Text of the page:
As Prime Minister Narendra Modi begins his historic visit of the United States of America, here’s a look at some landmark visits by Indian prime ministers to the United States of America.
1) Jawaharlal Nehru
Key visit: December 1956
All trips: October-November, 1949; December 16-20, 1956; September 26, 1960 to attend UNGA; and November 6-10, 1961
In 1949, Nehru spent three weeks travelling across the US, addressing several meetings at which he explained India’s foreign policy tenets. It was a public relations success but the official part of his American visit, particularly his meetings with then US President Harry S Truman, were a flop. Truman refused to help with economic or food aid.
It was Nehru’s 1956 visit that heralded the best years of India-US ties. Nehru spent a day and a half at then US President Dwight D Eisenhower’s Gettysburg farm, with the two leaders holding discussions for about 14 hours. Nehru and Eisenhower built a healthy rapport. In the next few years, the Eisenhower administration doubled economic aid to India to $822 million and approved the PL 480 food programme. In 1959, Eisenhower paid a hugely successful visit to India.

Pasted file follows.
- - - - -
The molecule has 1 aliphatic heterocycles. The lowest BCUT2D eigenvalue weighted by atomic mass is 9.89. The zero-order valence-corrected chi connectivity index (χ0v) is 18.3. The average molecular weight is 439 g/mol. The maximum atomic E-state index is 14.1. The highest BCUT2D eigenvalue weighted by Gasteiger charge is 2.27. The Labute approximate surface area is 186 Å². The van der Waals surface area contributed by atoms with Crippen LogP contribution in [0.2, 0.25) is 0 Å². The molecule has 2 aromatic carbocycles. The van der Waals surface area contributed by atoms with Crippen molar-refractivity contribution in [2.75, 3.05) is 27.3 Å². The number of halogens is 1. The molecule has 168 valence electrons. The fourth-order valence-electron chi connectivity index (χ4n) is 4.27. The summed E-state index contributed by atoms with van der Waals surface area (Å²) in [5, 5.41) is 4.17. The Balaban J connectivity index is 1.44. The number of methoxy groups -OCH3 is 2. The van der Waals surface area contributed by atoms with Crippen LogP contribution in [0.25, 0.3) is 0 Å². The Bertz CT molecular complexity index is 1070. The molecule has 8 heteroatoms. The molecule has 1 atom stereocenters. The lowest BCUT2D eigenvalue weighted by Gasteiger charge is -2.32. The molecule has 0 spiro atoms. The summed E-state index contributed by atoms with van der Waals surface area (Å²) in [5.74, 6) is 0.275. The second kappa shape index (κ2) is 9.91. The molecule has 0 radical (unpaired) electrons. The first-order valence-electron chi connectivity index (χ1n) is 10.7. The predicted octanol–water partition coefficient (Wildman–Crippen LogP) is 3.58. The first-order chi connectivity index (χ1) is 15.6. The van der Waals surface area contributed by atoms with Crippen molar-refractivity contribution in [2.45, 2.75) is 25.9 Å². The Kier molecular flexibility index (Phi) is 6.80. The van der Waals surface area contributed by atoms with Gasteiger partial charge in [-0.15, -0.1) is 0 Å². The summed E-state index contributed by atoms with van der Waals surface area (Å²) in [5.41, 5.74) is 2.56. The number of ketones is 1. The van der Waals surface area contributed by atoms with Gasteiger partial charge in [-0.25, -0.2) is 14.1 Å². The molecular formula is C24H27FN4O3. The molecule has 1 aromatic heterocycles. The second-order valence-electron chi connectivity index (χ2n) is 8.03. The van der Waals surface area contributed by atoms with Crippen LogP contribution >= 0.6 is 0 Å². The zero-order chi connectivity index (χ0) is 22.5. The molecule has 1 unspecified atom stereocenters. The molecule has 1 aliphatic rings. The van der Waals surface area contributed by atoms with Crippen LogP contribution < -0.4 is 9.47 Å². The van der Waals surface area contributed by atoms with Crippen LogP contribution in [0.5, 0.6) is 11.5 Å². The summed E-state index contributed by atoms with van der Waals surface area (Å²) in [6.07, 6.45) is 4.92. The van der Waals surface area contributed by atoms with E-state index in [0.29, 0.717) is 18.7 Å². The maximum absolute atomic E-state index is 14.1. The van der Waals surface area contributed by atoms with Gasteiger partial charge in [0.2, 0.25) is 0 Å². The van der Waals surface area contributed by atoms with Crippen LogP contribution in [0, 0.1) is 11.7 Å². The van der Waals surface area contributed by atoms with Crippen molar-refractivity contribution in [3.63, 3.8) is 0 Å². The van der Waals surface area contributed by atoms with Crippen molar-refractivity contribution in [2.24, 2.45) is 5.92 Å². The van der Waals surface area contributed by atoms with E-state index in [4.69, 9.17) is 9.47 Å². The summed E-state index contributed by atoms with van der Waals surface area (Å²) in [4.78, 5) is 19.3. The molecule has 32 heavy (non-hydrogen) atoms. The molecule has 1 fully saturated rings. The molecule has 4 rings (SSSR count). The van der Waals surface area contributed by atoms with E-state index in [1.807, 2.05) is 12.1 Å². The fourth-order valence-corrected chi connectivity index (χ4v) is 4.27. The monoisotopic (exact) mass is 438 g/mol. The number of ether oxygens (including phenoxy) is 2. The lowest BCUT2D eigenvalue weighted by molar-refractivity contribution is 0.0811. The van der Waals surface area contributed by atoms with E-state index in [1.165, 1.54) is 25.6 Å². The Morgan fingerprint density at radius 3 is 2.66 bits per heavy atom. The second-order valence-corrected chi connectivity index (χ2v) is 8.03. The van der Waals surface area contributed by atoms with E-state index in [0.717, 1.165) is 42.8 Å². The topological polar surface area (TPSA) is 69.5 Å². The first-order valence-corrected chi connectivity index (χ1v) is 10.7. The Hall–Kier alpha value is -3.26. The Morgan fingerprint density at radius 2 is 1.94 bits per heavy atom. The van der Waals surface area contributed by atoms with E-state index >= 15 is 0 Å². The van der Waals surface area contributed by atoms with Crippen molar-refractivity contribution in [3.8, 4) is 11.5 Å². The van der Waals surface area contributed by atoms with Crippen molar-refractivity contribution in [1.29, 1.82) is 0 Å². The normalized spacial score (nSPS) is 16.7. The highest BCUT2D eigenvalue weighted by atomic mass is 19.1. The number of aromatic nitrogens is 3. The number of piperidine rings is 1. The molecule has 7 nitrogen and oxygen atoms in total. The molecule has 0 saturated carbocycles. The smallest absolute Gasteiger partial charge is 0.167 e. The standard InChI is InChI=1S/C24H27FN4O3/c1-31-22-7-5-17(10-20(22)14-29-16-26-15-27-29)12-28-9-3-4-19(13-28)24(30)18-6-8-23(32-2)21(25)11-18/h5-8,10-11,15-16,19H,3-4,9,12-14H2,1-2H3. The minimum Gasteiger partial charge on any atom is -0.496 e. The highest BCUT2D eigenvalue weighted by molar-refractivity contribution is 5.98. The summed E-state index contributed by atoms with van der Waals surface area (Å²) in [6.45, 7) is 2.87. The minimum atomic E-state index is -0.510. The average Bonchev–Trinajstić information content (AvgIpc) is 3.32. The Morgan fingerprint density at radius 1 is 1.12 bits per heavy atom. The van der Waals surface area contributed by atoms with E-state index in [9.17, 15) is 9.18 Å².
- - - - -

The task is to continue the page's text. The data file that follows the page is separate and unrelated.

Nehru’s last visit to the US (1961) proved disappointing, despite then US President John F Kennedy holding him in high esteem. As a senator, Kennedy had been a supporter of more aid to India. The 1961 Nehru-Kennedy summit meetings were tepid. The 71-year-old Indian leader came across as too tired, with Kennedy forced to keep up the conversation. “It was like trying to grab something in your hand, only to have it turn out to be fog,” Kennedy said of his discussions with Nehru. Kennedy rated it his “worst state visit ever”. But the Kennedy administration approved increased aid.
In November 1961, Time magazine reported Nehru’s schedule in the US was so crowded that it “barely left him time to change the perennial red rose on his achkan tunic”.
2) Indira Gandhi
Key visit: November 1971
All trips: March 27-April 1, 1966; November 3-6, 1971; July 27-31, 1982
Indira Gandhi visited the US in 1966, within two months of taking over as India’s PM. Then US President Lyndon B Johnson was much impressed by her. The visit helped India secure more food and development aid from the US. But soon, ties went downhill because of Johnson’s tight-fisted attitude to PL 480, and New Delhi’s refusal to support America on Vietnam.
In 1971, a month before the India-Pakistan war, Gandhi visited the US to convince Washington of the humanitarian crisis in Bangladesh (then East Pakistan), citing the excesses of the Pakistani army. Her equation with then US President Richard Nixon had never been healthy. At that time, Nixon needed Islamabad for rapprochement with China.